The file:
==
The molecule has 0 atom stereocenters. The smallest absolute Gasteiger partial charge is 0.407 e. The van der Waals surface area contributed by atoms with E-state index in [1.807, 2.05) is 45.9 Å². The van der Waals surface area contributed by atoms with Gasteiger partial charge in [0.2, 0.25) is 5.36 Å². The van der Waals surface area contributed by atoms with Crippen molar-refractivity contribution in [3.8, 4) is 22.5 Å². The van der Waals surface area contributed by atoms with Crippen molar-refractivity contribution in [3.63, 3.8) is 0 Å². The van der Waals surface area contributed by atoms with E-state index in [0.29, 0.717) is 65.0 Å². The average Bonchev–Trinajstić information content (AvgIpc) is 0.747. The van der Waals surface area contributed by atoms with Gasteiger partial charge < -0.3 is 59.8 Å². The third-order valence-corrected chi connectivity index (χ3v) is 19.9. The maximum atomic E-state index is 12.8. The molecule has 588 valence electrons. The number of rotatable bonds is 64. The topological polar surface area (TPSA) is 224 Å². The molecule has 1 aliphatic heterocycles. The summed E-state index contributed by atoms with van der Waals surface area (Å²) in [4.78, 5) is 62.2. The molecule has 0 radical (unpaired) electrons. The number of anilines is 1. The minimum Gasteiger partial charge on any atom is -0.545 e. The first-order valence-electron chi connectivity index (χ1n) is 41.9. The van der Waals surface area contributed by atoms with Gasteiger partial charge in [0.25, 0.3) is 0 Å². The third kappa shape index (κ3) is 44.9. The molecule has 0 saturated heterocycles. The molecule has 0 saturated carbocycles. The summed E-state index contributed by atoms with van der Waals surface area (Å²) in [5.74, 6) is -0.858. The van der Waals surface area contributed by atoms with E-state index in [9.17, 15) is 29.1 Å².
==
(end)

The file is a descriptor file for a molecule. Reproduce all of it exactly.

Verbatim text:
The molecule has 0 atom stereocenters. The smallest absolute Gasteiger partial charge is 0.407 e. The van der Waals surface area contributed by atoms with E-state index in [1.807, 2.05) is 45.9 Å². The van der Waals surface area contributed by atoms with Gasteiger partial charge in [0.2, 0.25) is 5.36 Å². The van der Waals surface area contributed by atoms with Crippen molar-refractivity contribution in [3.8, 4) is 22.5 Å². The van der Waals surface area contributed by atoms with Crippen molar-refractivity contribution in [3.63, 3.8) is 0 Å². The van der Waals surface area contributed by atoms with E-state index in [0.29, 0.717) is 65.0 Å². The average Bonchev–Trinajstić information content (AvgIpc) is 0.747. The van der Waals surface area contributed by atoms with Gasteiger partial charge < -0.3 is 59.8 Å². The third-order valence-corrected chi connectivity index (χ3v) is 19.9. The maximum atomic E-state index is 12.8. The molecule has 588 valence electrons. The number of rotatable bonds is 64. The topological polar surface area (TPSA) is 224 Å². The molecule has 1 aliphatic heterocycles. The summed E-state index contributed by atoms with van der Waals surface area (Å²) in [4.78, 5) is 62.2. The molecule has 0 radical (unpaired) electrons. The number of anilines is 1. The minimum Gasteiger partial charge on any atom is -0.545 e. The first-order valence-electron chi connectivity index (χ1n) is 41.9. The van der Waals surface area contributed by atoms with Gasteiger partial charge in [0.25, 0.3) is 0 Å². The third kappa shape index (κ3) is 44.9. The molecule has 0 saturated heterocycles. The molecule has 0 saturated carbocycles. The summed E-state index contributed by atoms with van der Waals surface area (Å²) in [5.74, 6) is -0.858. The van der Waals surface area contributed by atoms with E-state index in [9.17, 15) is 29.1 Å².